Just like so many other folks last year, I decided to use the extended free time in lockdown to find a new hobby. But in my case, it was actually rekindling an old one. When I was in high school, I ended up taking a class called Commercial Arts. I can’t recall if it was my first selection, but fast-forward to now, and I’m really happy that I did. I went from drawing stick figures to actual objects, scenery, characters and even animals. After graduation, I then dabbled in a bit of virtual art on my Wii U thanks to Nintendo’s Art Academy series. But, my love of art didn’t really make a resurgence until I finally decided to mess with the well-known app called Procreate on my iPad.
I poured into tutorial after tutorial learning the ins and outs of the app, and even formed an art group with some friends of mine. The last few months have been a creative blitz for me. That’s why I was so excited when I first heard about SuchArt a few months ago. Now that I’ve spent a few solid hours with it, I think it’s safe to say that I know what true pain is.
SuchArt has easily been one of the most frustratingly awesome experiences I’ve had with a creative game to date. That’s because, as expected, all of the creation is generated by using a keyboard and mouse. That already sounded like a nightmare to me from the beginning, and it has been. But, somehow, it’s been a fun one.
Getting back to the basics
As noted, I’ve been drawing using more traditional methods for a while now. With Procreate in particular, performing simple techniques is very easy since so much is done by the software. You can make perfect shapes, fill in blank areas with color, stretch and squash specific areas, add and remove layers, copy and paste layers, etc. In other words, it’s easy to “cheat” with something like Procreate. And that’s why I (and many other folks) love using it.
All of that gets thrown out of the window with SuchArt. It pretty much feels like it has all of the frustrations of drawing and painting in real life, with the added benefits of it still being virtual. What I mean is that real life rules kind of still apply, but game logic is there to save the day (sometimes).
For instance, when I first started painting in the sim, I noticed that the paint was realistically wet for a few minutes. That allowed me to add another coat of another color. After first making sure my brush was wet with clean water, I could then use it to blend those colors together in a rough gradient. That’s very realistic and very cool to see in 3D! What isn’t cool is trying to paint a straight line with a mouse, and seeing the little jitters of my wrist represented in uneven brushstrokes. Procreate has tools to mitigate this, but that’s not present here in SuchArt. Nope, instead, I had to rely on stencils.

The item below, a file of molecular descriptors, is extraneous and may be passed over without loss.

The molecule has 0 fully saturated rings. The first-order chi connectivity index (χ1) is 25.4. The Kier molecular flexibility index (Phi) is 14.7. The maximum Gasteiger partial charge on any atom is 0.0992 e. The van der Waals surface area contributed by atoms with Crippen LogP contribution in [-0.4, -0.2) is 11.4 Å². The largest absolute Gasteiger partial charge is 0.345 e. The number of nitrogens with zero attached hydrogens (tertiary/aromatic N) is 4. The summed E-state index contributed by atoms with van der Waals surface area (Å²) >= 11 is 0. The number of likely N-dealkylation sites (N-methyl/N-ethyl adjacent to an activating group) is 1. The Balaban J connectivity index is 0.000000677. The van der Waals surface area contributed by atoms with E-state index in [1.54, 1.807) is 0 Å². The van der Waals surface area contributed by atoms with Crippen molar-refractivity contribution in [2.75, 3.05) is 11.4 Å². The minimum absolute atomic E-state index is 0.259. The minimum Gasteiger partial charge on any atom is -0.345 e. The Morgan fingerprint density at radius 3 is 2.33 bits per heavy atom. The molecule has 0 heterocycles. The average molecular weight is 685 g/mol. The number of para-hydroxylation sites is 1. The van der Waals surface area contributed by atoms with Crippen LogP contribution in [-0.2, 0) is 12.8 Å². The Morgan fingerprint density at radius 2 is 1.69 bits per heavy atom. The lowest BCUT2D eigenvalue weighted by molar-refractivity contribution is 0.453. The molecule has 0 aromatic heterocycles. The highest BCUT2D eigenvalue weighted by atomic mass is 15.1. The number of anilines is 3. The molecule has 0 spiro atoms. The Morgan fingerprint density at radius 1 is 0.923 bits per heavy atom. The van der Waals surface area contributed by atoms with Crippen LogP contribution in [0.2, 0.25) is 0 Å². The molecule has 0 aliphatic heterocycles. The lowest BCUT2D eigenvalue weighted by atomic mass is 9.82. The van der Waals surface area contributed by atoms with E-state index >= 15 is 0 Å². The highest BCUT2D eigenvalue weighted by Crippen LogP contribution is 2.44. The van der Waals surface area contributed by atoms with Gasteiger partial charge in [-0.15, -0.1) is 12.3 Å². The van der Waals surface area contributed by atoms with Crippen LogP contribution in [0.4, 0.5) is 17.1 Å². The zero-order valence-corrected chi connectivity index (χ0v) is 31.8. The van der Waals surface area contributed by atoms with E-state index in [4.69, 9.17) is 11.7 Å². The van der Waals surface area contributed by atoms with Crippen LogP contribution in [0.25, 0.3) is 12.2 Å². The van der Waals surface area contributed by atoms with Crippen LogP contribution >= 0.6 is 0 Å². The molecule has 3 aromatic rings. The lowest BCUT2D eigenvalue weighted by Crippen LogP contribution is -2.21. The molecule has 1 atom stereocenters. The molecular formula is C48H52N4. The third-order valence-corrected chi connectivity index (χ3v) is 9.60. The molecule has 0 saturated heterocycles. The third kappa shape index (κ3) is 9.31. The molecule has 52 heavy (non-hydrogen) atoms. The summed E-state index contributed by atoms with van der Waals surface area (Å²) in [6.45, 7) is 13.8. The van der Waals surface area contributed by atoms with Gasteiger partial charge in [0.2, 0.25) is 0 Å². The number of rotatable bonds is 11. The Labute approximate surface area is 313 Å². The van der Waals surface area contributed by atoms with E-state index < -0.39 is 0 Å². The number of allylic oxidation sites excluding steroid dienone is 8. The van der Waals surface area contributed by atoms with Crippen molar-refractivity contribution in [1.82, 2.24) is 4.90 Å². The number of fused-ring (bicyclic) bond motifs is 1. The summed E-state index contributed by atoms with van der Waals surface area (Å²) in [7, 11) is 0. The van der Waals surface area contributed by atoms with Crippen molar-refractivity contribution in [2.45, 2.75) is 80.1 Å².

Fake it ’till you make it
Here’s the process: get a stencil board, line up stencil board on canvas, paint against the edge of stencil board, realize that the measurement is off by a hair, proceed to cry internally, readjust stencil board and start again. Not having the conveniences that I’ve grown accustomed to on my iPad has forced me to relearn basic techniques from art class. Although there are clearly a lot of extra steps involved with SuchArt, it’s actually been insanely cool grappling with it all.
The sim has so many neat tools, and controlling them all with the fluidity of the mouse, although not as precise as a stylus, has still been really satisfying to me. In the few sessions that I’ve spent with the title, I got totally sucked in (and very annoyed) putting different projects together. Admittedly, these all turned out kind of wonky and not nearly as complex as what I’ve been able to do with Procreate. Even so, just as I realized last year, it’s the therapy-like feeling of performing the creation that actually makes it all worthwhile. And SuchArt has totally nailed that for me.
Vibing with the quirks
Playing with its physics and material simulations has been a blast. I love the fact that certain experiments that should make sense actually have been accurately simulated to do just so. For instance, there are these metal buckets that can be filled with paint or water.
Rather than manually carrying them one by one, I tried stacking them all into one big tower, and it worked. The top bucket even precariously kept tipping as I tried to scurry from one point of the room to the other. That attention to detail carries over throughout the whole experience. Paint subtly changes color as it mixes with another that’s on the canvas, you’ll need to make sure the coats remain even by dabbing the brush or roller again and again, and creating entirely new colors by mixing different colors is a necessity. The list just goes on.
While I do want to continue using Procreate on my iPad for more “proper” projects, I genuinely see myself returning to SuchArt again and again just to unwind. I genuinely didn’t think I needed an “art simulator.” In fact, I never even thought there could be such a thing. But, just as a child finds joy in splashing paint and scratching crayons all over the place, I’ve found that level of enjoyment with this quirky little indie.